Excellence in STEM: Dr. Nelly Bencomo

Associate Professor at Durham University
IEEE Computer Society Team
Published 10/13/2022
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The Diversity and Inclusion Task Force presents Excellence in STEM, with Dr. Nelly Bencomo, Associate Professor at Durham University.

In this interview, Dr. Bencomo shares working through cultural misunderstandings and offers advice on always being optimistic.

Why Did You Choose Your Current Technical Field?

Dr. Bencomo I have always liked Math, so as a teenager in Venezuela, it was natural to choose computer science because of the heavy math required. My research has focused on decision-making under uncertainty for autonomous systems during the last decade. I use Bayesian Learning techniques to quantify uncertainty to improve decision-making. I also consider myself a Software Engineer. Software engineering techniques allow us to use principled techniques to develop better software.

What does a typical day or week look like for you as an Associate Professor

Dr. Bencomo Reading, learning, and teaching. Sadly, a big chunk of the day is spent reading emails and in meetings. The high point of my day is enjoying learning with my colleagues, researchers, and PhD students. That time is fantastic

What’s been your greatest professional challenge as a member of the Latino community, and how did you overcome it?

Dr. Bencomo Cultural misunderstandings have been a big challenge. Latino Culture (Cultura Latina), in general, brings people who are either outgoing/extrovert or used to be in environments where people are or are expected to be outgoing and talkative. Sometimes, other cultures like the UK, countries in Northern Europe, or the US can create different environments from those natural to Latinos. It may create some misunderstandings for Latinos. To succeed in this new environment, Latinos may need to tune according to the situation while developing self-awareness. However, I have never changed much 🙂 I am still pretty much outgoing. My colleagues know me and joke about my outgoing personality. It has never been a problem; it has helped me in networking, which is very important in academia and research!

What is one piece of advice you can give Latino students and/or early career professionals?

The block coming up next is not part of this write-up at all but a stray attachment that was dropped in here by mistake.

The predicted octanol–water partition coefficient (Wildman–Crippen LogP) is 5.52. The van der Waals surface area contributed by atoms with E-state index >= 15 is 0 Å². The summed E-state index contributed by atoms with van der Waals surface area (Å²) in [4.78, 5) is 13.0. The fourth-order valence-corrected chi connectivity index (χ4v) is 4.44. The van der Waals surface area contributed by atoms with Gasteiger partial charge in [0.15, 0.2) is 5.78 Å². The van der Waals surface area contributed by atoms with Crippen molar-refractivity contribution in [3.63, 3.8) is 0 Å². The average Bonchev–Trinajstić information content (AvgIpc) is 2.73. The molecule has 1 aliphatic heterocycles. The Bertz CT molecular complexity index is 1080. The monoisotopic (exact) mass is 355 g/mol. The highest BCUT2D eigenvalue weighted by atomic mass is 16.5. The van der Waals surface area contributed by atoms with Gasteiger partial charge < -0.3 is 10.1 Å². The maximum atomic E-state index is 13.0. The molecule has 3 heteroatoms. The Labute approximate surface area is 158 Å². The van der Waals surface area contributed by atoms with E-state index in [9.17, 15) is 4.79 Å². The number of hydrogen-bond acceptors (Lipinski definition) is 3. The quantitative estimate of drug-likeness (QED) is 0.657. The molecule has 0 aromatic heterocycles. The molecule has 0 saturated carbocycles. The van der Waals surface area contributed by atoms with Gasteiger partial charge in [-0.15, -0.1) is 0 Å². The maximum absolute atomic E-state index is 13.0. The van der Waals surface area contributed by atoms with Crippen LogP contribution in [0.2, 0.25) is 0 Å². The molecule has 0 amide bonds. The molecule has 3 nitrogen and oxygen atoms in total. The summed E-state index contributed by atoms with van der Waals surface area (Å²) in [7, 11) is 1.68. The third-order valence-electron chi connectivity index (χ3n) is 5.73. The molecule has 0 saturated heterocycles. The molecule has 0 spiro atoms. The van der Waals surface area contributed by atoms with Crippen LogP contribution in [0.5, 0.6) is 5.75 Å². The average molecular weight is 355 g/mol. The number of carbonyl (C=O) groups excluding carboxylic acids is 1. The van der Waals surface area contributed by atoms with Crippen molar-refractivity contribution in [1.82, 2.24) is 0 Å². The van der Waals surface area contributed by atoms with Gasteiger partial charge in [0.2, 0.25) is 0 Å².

Dr. Bencomo Keep working hard as you always do. Keep being one of the inveterate optimists in the group. Never change your Latino personality. It is a secret ally.

What would you consider are Hispanic traits or behaviors instilled by your family that have made you successful?

Dr. Bencomo Initiative, flexibility, determination, resilience, and a pinch of hope.

What do you miss from your country of origin?

Dr. Bencomo The eternal summer and sunny weather! I am from Venezuela.

What would you like to tell people about Venezuela

Dr. Bencomo In Venezuela, we are hard workers and tend to be happy. Being hopeful and optimistic helps lots in life.

About Dr. Nelly Bencomo:


Dr. Bencomo was born in Venezuela. She is Venezuelan and British. She lives in the UK, and she is an Associate Professor in the CS Department at Durham University. Since September 2020, she has been the PI of the EPSRC Twenty20Insight research project. In 2019, she was granted the Leverhulme Fellowship “QuantUn: quantification of uncertainty using Bayesian surprises.” Before, she was a Marie Curie Fellow at INRIA Paris – Roquencourt. The Marie Curie project is called Requirements-aware Systems (nickname: Requirements@run.time). Before, that she was a Senior Research Associate at Lancaster University (UK) where she also got her PhD. In her research, she exploits the interdisciplinary aspects of software engineering, comprising both technical and human concerns while developing techniques for intelligent, autonomous and highly distributed systems. She loves dark Venezuelan Chocolate. In her free time, she likes dancing (salsa of course!)